Written by daughter of baseball legend Jackie Robinson, The Hero Two Doors Down by Sharon Robinson, recounts the historical fiction tale of tumultuous times of global, racial, cultural, and religious unrest in the late 1940s.  Because of its inspirational message about the need to depend on faith, family, and friends during the worst of times, contemporary readers will find this story of friendship and unity especially relevant as Martin Luther King, Junior’s 87th birthday approaches. In 1948, Steven Satlow is eight years old, and a train ride to Ebbets Field costs five cents each way.  Because Steve is the shortest kid in his class andRead More →

Francis Meredith is clever, funny, interesting, and creative, but he is too worried about the judgment of others to recognize his gifts.  Because he is chided at school for his interest in fashion, design, and sewing, he thinks it is impossible to be happy being himself. So, when he encounters Jessica Fry, he believes he has enough problems without adding an ability to see and hear dead people. Jessica, a ghost who can think herself into a wardrobe, becomes Francis’ friend in what he sees as an otherwise friendless world.  They have an interest in clothes in common and both can talk about synthetic fabricsRead More →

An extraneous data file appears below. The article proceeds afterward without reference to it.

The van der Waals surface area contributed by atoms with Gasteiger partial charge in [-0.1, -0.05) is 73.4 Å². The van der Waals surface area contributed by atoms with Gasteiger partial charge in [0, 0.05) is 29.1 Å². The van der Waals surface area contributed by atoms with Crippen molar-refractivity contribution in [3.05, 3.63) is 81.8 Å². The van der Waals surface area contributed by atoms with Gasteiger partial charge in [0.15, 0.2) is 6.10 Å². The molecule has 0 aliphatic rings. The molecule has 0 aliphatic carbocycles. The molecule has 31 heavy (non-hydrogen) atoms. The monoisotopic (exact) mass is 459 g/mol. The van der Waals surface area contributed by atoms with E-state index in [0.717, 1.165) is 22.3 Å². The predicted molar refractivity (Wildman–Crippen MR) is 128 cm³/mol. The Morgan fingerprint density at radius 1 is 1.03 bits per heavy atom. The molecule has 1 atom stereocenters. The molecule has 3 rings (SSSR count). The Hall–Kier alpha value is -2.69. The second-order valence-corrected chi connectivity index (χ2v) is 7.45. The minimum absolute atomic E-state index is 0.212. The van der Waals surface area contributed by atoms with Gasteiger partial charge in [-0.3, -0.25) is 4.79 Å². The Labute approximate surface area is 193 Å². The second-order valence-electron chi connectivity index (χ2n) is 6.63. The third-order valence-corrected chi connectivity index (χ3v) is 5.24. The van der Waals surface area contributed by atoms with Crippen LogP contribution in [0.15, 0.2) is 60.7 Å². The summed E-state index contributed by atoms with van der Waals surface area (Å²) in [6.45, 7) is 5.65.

Readers of The Diary of a Wimpy Kid will likely enjoy The Boy Problem: Notes and Predictions of Tabitha Reddy by Kami Kinard. While it doesn’t have the plethora of pictures, it has relevance and ‘tween appeal in its plot.   Tabitha Reddy, who believes in signs and clues, thinks it’s possible to predict the future and that wishing on a star increases the likelihood of that wish’s coming true.  Her BFF, Kara McAllister disagrees, saying: “Nothing helps your wishes come true unless YOU do something yourself” (11).  She encourages Tabitha, who is in search of a boyfriend, to be proactive. The social scenes and peerRead More →

  Luc, orphaned when his mother dies from HIV, is in debt to Monsieur Tatagani, a moneylender and crook in Franceville, Gabon, who paid his mother’s medical bills.  For the tips and wages to repay Tatagani, Luc works at a hotel bar in the city, but he is always certain to be “home” before dark, recalling the days when his mother would tell tales of the “mock men,” chimpanzees whose screams foreshadowed violence in depths of the jungle, the “Inside.” These are the conditions and the setting as Eliot Schrefer’s book Threatened opens, and so it goes until Professor Abdul Mohammed arrives.  The Prof, who wishes to be Africa’s Jane Goodall, is anRead More →